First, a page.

The first is one that I’m glad to see is out and available — I saw an early draft of “Papa Doug Hauls Strawberries and Smiles” this past summer. The writer, Leslie Jones, happens to be an acquaintance of my wife’s who, when she found out what I do day to day, reached out with the draft and some questions about it all. It was looking good then, and though I haven’t seen the final version as yet, I would reckon it’s even better now.
The illustrated children’s book drifts creatively and seamlessly between the scene of a trucking father’s arrival back for home time and the stories he tells his son as they spend the time together, full of tall tales and, well, hard reality — the strawberries in the title feature prominently, as Papa Dave recounts a flood that blocked a roadway and almost kept him from making the Portland, Tenn., strawberry festival for an on-time delivery. Without him, of course, the festival would not go on.
It’s a great story, one that’s sure to exercise a kid’s imagination as well as reinforce the realities of what it is to truck.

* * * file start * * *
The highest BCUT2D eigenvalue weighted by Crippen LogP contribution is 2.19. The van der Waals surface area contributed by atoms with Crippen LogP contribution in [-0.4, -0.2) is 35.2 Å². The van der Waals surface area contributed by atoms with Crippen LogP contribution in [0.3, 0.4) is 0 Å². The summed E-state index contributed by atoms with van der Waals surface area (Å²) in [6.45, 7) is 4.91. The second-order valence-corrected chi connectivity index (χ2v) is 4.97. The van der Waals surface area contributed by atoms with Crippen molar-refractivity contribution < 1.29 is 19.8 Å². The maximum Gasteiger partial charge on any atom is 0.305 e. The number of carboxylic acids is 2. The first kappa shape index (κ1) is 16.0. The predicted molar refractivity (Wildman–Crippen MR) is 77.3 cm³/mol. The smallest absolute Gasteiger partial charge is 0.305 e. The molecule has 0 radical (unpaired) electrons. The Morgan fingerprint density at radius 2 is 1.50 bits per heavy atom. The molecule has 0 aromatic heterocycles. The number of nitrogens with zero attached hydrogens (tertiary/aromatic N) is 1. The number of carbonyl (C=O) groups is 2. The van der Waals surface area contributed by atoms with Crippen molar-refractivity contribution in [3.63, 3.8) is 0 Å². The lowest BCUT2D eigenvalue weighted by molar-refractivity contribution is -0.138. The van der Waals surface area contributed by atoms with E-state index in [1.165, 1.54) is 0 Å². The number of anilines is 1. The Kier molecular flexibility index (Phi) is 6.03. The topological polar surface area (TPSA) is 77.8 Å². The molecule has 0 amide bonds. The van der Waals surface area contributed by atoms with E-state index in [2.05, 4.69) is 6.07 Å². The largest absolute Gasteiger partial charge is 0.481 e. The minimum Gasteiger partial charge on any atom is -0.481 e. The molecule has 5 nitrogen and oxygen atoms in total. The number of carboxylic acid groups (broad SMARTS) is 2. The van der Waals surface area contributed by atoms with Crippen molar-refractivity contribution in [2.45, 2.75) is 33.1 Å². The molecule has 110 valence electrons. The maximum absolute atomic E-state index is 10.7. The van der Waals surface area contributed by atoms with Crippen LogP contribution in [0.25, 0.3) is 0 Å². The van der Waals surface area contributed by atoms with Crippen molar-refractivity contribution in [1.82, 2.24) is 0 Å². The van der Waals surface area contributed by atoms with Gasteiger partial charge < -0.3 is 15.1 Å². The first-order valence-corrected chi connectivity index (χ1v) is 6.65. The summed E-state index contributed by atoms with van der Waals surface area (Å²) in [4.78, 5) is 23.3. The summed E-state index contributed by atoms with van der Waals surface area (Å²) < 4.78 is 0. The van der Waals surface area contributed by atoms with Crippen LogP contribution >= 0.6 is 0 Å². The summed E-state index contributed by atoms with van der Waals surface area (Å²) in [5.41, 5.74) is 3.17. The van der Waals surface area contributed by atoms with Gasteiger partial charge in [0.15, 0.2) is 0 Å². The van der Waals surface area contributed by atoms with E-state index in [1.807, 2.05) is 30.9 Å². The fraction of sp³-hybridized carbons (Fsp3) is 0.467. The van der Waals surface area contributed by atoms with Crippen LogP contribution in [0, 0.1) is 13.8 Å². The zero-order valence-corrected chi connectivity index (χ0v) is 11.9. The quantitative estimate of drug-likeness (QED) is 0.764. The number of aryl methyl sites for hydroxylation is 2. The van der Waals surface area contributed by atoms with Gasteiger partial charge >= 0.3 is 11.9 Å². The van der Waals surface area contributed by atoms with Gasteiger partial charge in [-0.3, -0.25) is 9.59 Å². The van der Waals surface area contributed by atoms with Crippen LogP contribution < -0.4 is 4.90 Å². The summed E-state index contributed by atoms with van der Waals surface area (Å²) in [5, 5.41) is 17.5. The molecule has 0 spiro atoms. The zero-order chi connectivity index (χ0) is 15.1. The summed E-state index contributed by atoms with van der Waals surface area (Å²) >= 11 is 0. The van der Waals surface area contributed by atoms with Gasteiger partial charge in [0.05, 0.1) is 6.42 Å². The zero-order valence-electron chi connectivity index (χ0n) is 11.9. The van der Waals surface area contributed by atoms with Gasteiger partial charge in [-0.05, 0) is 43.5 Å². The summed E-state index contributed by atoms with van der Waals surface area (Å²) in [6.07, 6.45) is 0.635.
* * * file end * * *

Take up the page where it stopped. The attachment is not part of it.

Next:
The book’s publisher is the Tennessee Trucking Foundation of the state trucking association, and foundation Executive Vice President Dave Huneryager has pledged a portion of the proceeds from the sale of Papa Doug to the Trucking Moves America Forward image and industry betterment campaign.
“Children start learning about how different career paths shape everyday American life at a very young age through the books they read,” says Huneryager. “At the end of the day, trucking is one of the most important pieces of that puzzle.
“It’s our goal to spread the message that trucks on the road aren’t barriers to life, they’re providers of it.”
The second, no-less-remarkable book is by former driver Susan Burton. My Auntie Susan Drives a Big Truck demonstrates to children the role that trucks and truck drivers play in their daily lives.
“After writing hundreds of postcards and letters to my Trucker Buddy classes and to my nieces and nephews about what truck drivers do and how they do it,” Burton says, “I noticed that all of these children really respected truck drivers and their work, and that’s when I got the idea of turning some of these stories into a book for other children.”
Burton drove for nearly 30 years herself, the bulk of those with Boyle Transportation, a specialized carrier based in Billerica, Mass.